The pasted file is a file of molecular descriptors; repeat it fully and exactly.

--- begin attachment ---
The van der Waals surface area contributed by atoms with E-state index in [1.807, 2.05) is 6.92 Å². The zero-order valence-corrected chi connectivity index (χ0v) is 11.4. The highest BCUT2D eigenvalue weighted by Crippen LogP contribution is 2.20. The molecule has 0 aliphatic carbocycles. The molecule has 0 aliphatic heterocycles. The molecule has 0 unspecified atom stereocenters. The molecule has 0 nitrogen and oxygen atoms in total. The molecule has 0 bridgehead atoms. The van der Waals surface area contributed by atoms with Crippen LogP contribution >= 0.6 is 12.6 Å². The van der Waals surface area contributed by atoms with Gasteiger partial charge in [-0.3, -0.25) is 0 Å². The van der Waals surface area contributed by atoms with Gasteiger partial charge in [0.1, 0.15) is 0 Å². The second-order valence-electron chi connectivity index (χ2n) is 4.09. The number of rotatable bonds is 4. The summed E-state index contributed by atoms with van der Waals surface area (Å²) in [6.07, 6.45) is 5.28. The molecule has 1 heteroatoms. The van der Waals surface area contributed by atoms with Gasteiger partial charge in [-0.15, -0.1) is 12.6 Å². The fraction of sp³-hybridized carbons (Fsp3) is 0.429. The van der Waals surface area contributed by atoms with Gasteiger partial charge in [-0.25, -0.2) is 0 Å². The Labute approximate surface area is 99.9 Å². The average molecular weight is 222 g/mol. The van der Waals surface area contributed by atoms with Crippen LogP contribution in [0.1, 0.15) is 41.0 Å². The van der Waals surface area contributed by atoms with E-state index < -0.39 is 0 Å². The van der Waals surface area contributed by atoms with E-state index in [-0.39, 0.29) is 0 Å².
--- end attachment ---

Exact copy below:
The van der Waals surface area contributed by atoms with E-state index in [1.807, 2.05) is 6.92 Å². The zero-order valence-corrected chi connectivity index (χ0v) is 11.4. The highest BCUT2D eigenvalue weighted by Crippen LogP contribution is 2.20. The molecule has 0 aliphatic carbocycles. The molecule has 0 aliphatic heterocycles. The molecule has 0 unspecified atom stereocenters. The molecule has 0 nitrogen and oxygen atoms in total. The molecule has 0 bridgehead atoms. The van der Waals surface area contributed by atoms with Crippen LogP contribution >= 0.6 is 12.6 Å². The van der Waals surface area contributed by atoms with Gasteiger partial charge in [-0.3, -0.25) is 0 Å². The van der Waals surface area contributed by atoms with Gasteiger partial charge in [0.1, 0.15) is 0 Å². The second-order valence-electron chi connectivity index (χ2n) is 4.09. The number of rotatable bonds is 4. The summed E-state index contributed by atoms with van der Waals surface area (Å²) in [6.07, 6.45) is 5.28. The molecule has 1 heteroatoms. The van der Waals surface area contributed by atoms with Gasteiger partial charge in [-0.15, -0.1) is 12.6 Å². The fraction of sp³-hybridized carbons (Fsp3) is 0.429. The van der Waals surface area contributed by atoms with Gasteiger partial charge in [-0.25, -0.2) is 0 Å². The Labute approximate surface area is 99.9 Å². The average molecular weight is 222 g/mol. The van der Waals surface area contributed by atoms with Crippen LogP contribution in [0.1, 0.15) is 41.0 Å². The van der Waals surface area contributed by atoms with E-state index < -0.39 is 0 Å². The van der Waals surface area contributed by atoms with E-state index in [-0.39, 0.29) is 0 Å².